In April, we awarded our 2015 Excellence in Action Awards to nine programs of study from across the country in secondary and postsecondary education. These programs of study were selected based on their uniquely inventive and effective approaches to stimulating student learning, offering extensive work-based learning experiences, maintaining strong partnerships with industry and community organizations, and preparing students for postsecondary and career success. We will feature a monthly blog post highlighting each award winner.
The Early Childhood Education (ECE) program at Henderson County High School (HCHS) in Henderson, Kentucky began in 1970 and has expanded dramatically in the past 10 years to address the complex social and economic issues that individuals, families and communities currently face. By the time students graduate, they have the opportunity to earn multiple certifications and up to nine college credits, and have gained a year of internship experience in a preschool classroom, truly preparing them for their next step be it postsecondary education or the workplace.
PREPARING STUDENTS FOR COLLEGE AND CAREERS
A key component to the ECE program of study is the delivery of state-required and nationally-recognized credentials. These credentials are vital in a child care career and are a stepping stone for students who plan to pursue the ECE pathway post-graduation. ECE offers up to five certifications and educator Emily Johnston was the first Family Consumer Science teacher in Kentucky to obtain the Early Care and Education Trainer’s Credential so that she could teach and award the certification to her students without having to hire additional staff.
Through a partnership with Henderson Community College, students receive articulated credit upon completion of the third course in the program of study, which is equivalent to the first course in the college sequence. And, students who earn a CDA credential receive nine college credits at any institution in the Kentucky Community Technical College System in the field of ECE.
As part of their third (articulated) course – Child Development Services II – students are also expected to complete 180 hours of work-based learning and a capstone project.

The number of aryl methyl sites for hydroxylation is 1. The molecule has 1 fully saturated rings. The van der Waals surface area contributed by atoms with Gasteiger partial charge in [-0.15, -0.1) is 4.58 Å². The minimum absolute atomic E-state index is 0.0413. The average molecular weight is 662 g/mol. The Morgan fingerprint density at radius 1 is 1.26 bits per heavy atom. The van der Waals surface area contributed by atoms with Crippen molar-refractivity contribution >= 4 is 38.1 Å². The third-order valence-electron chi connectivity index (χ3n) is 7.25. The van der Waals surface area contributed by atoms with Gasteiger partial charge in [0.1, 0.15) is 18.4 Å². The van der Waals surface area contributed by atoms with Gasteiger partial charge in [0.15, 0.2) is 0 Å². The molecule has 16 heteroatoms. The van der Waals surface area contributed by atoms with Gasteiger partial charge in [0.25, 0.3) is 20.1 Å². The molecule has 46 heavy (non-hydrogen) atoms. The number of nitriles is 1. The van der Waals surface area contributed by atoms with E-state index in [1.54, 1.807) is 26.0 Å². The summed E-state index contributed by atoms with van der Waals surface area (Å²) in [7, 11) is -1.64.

The ECE program has built an incredible array of highly engaged partners at the local and state levels. Employers like the Little Stars Child Care, Thelma B. Johnson Early Learning Center and Riverview School provide work-based learning opportunities in the community. From its inception, the Thelma B. Johnson Early Learning Center was designed to incorporate the ECE program at Henderson County High School, where students take a nine-week training course and work in the preschool classroom to gain daily, hands-on experience.
Little Colonels Daycare, located at HCHS, offers students in grades 9-11 hands-on experience one day per week. This gives students the opportunity to learn how children develop from ages 0-3 and gain workplace readiness skills to prepare them for their senior year, off-site work-based learning requirement.
Additionally, HCHS has a strong relationship with the University of Kentucky Quality Enhancement Initiative, which provides higher educational opportunities for students post-graduation and funding for the Commonwealth Child Care Credential (CCCC) and the CDA for students who stay in the ECE field.
Through stellar partnerships and a commitment to providing students with opportunities to participate in work-based learning experiences, 100 percent of students graduated high school, 18 percent earned an industry-recognized credential and 68 percent enrolled in postsecondary education. Additionally, lead teacher in the program, Emily Johnston, was recently named Teacher of the Year in Henderson County, Kentucky.
All awardees were honored at the 2015 NASDCTEc Spring Meeting in Washington, D.C. Learn more about Henderson County High School’s Early Childhood Education program here.
Katie Fitzgerald, Communications Associate